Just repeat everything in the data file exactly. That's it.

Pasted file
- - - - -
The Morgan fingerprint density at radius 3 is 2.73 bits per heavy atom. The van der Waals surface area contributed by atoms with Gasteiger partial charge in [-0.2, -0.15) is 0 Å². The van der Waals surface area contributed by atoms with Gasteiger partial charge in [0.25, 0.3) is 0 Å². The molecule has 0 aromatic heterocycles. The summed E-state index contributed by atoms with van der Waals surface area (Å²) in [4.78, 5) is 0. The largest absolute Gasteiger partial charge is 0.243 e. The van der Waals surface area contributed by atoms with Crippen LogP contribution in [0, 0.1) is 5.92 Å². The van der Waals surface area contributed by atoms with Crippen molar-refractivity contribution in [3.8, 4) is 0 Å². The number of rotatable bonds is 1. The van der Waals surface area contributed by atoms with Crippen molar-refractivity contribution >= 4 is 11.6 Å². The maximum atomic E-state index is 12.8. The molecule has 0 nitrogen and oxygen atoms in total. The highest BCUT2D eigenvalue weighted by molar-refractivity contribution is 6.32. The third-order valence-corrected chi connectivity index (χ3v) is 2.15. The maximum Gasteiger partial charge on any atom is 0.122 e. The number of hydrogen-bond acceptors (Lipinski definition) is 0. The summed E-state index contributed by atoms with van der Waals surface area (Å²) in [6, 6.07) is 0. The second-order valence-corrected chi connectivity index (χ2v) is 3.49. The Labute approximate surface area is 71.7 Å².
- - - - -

The Morgan fingerprint density at radius 3 is 2.73 bits per heavy atom. The van der Waals surface area contributed by atoms with Gasteiger partial charge in [-0.2, -0.15) is 0 Å². The van der Waals surface area contributed by atoms with Gasteiger partial charge in [0.25, 0.3) is 0 Å². The molecule has 0 aromatic heterocycles. The summed E-state index contributed by atoms with van der Waals surface area (Å²) in [4.78, 5) is 0. The largest absolute Gasteiger partial charge is 0.243 e. The van der Waals surface area contributed by atoms with Crippen LogP contribution in [0, 0.1) is 5.92 Å². The van der Waals surface area contributed by atoms with Crippen molar-refractivity contribution in [3.8, 4) is 0 Å². The number of rotatable bonds is 1. The van der Waals surface area contributed by atoms with Crippen molar-refractivity contribution >= 4 is 11.6 Å². The maximum atomic E-state index is 12.8. The molecule has 0 nitrogen and oxygen atoms in total. The highest BCUT2D eigenvalue weighted by molar-refractivity contribution is 6.32. The third-order valence-corrected chi connectivity index (χ3v) is 2.15. The maximum Gasteiger partial charge on any atom is 0.122 e. The number of hydrogen-bond acceptors (Lipinski definition) is 0. The summed E-state index contributed by atoms with van der Waals surface area (Å²) in [6, 6.07) is 0. The second-order valence-corrected chi connectivity index (χ2v) is 3.49. The Labute approximate surface area is 71.7 Å².